2020 was a pretty garbage year for movies.  In a year where very few movies were released for the general public there are a surprising number of films being considered by the Academy of Motion Pictures.

Despite the limited number of available titles, the Academy is proceeding with their 93rd annual awards ceremony.  Yes… top tier celebrities capable of ordering Uber Eats without worrying about paying the rent get to sit around and pat each other on the back for another year in a row.

Fifty-six movies have been reviewed and accepted for nominations for this year’s event.  Films directed by the likes of George Clooney, Ron Howard, Regina King and Aaron Sorkin are among the nominees.

The David Fincher-helmed “Mank” starring Gary Oldman and Amanda Seyfried is by far the top contender.  It’s been nominated for ten awards including Best Picture, Best Directing, Best Actor in a Leading Role and Best Actress in a Leading Role.

The Netflix Original film focuses on how screenwriter Howard J. Mankiewicz viewed the way Hollywood operated back in the 1930s and his interactions with Orson Welles on the set of “Citizen Kane,” which he wrote.

Mankiewicz frequently butted heads with the Hollywood elite and the political way the industry operated.  Ironically enough, it’s that same sentiment that make modern Oscars contenders politick as much as they can just for notice.

Last year’s awards ceremony — which saw a record low viewership — was awkwardly presented given that COVID-19 altered the award show’s configuration.  Most of the films were produced by major Hollywood studios and some independent companies and well-known streaming services.  Netflix’s original film “Marriage Story” was a top contender in the 92nd awards ceremony.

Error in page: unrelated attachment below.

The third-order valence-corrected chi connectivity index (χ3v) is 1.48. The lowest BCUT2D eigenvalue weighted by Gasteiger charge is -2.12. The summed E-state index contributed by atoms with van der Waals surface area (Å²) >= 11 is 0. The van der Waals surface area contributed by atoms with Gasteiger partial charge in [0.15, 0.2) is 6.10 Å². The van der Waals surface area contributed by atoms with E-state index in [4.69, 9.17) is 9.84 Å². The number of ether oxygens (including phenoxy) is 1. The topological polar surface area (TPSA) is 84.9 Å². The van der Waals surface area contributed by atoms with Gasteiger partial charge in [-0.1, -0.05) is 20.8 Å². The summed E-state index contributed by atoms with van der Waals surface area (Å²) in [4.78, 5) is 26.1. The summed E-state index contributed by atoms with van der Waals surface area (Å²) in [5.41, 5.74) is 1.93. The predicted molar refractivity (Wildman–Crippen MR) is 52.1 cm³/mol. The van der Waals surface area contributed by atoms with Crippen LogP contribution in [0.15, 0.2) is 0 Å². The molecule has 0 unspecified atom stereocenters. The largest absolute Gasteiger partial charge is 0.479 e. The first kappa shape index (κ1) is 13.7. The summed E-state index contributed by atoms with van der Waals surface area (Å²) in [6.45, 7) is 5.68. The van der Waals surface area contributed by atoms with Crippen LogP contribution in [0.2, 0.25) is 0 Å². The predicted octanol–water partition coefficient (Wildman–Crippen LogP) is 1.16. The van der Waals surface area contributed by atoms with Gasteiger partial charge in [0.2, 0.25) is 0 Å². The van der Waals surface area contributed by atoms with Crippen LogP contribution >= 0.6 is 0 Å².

This year’s ceremony sees far more films made by the independent studios and the streaming services.  Netflix and Amazon are dominating; Netflix currently holds 35 nominations alone.  Part of that is because these services picked up the streaming rights to films when theaters across the world shut down, providing a non-traditional means of distributing movies to the masses.

This is a game changer when it comes to the way the industry operates.  The major film studios held all the cards in the past and streaming services bought the rights to support the films on their platforms.

Now everything’s coming up aces for the streaming services as the major studios try to figure out how to capitalize on this switcheroo.  Warner Bros.’ partnership with HBO; Disney+; and the newly created Paramount+ are trying to keep up a bit later in the game, allowing the more established platforms to kick butt and take names.

Despite the changes this year, it will be interesting to see how well the Oscars do.  Last year’s ratings were an all-time low with 23.6 million viewers.  The highest rated ceremony in the last twenty years was in 2014 with 43.7 million viewers tuning in to watch Ellen DeGeneres host.

This year’s awards will — like the last two years — have no host and will be broadcast on ABC and its website Sunday, April 25 starting at 6:30 p.m. ET/3:30 p.m. PT.  Enjoy the show, everybody!

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